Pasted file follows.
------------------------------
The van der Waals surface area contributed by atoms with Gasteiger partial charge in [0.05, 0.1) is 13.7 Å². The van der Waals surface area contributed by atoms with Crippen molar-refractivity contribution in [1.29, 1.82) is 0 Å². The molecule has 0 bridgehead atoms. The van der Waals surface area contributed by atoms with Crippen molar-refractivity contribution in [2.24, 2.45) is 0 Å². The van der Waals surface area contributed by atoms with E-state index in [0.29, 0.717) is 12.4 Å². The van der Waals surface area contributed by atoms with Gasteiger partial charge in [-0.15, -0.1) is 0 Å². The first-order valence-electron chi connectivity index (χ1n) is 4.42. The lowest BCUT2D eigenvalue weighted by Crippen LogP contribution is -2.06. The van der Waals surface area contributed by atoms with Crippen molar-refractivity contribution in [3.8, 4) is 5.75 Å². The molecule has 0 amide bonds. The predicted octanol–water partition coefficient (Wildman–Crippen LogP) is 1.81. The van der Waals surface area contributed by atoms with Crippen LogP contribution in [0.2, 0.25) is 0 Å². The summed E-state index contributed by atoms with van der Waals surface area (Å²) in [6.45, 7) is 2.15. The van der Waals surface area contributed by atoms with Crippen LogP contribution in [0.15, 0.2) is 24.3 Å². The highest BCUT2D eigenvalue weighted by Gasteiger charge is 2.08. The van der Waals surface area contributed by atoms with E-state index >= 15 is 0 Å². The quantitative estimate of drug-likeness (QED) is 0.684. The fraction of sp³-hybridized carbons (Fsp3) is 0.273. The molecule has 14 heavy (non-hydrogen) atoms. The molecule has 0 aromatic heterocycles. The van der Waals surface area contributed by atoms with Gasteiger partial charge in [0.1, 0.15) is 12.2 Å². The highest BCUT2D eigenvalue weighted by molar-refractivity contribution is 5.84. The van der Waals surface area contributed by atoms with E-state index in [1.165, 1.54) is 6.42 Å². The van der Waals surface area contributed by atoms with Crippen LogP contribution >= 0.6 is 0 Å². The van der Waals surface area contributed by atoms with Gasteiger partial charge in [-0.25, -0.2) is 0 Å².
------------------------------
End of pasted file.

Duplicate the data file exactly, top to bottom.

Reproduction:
The van der Waals surface area contributed by atoms with Gasteiger partial charge in [0.05, 0.1) is 13.7 Å². The van der Waals surface area contributed by atoms with Crippen molar-refractivity contribution in [1.29, 1.82) is 0 Å². The molecule has 0 bridgehead atoms. The van der Waals surface area contributed by atoms with Crippen molar-refractivity contribution in [2.24, 2.45) is 0 Å². The van der Waals surface area contributed by atoms with E-state index in [0.29, 0.717) is 12.4 Å². The van der Waals surface area contributed by atoms with Gasteiger partial charge in [-0.15, -0.1) is 0 Å². The first-order valence-electron chi connectivity index (χ1n) is 4.42. The lowest BCUT2D eigenvalue weighted by Crippen LogP contribution is -2.06. The van der Waals surface area contributed by atoms with Crippen molar-refractivity contribution in [3.8, 4) is 5.75 Å². The molecule has 0 amide bonds. The predicted octanol–water partition coefficient (Wildman–Crippen LogP) is 1.81. The van der Waals surface area contributed by atoms with Crippen LogP contribution in [0.2, 0.25) is 0 Å². The summed E-state index contributed by atoms with van der Waals surface area (Å²) in [6.45, 7) is 2.15. The van der Waals surface area contributed by atoms with Crippen LogP contribution in [0.15, 0.2) is 24.3 Å². The highest BCUT2D eigenvalue weighted by Gasteiger charge is 2.08. The van der Waals surface area contributed by atoms with E-state index >= 15 is 0 Å². The quantitative estimate of drug-likeness (QED) is 0.684. The fraction of sp³-hybridized carbons (Fsp3) is 0.273. The molecule has 14 heavy (non-hydrogen) atoms. The molecule has 0 aromatic heterocycles. The van der Waals surface area contributed by atoms with Gasteiger partial charge in [0.1, 0.15) is 12.2 Å². The highest BCUT2D eigenvalue weighted by molar-refractivity contribution is 5.84. The van der Waals surface area contributed by atoms with E-state index in [1.165, 1.54) is 6.42 Å². The van der Waals surface area contributed by atoms with Crippen LogP contribution >= 0.6 is 0 Å². The van der Waals surface area contributed by atoms with Gasteiger partial charge in [-0.25, -0.2) is 0 Å².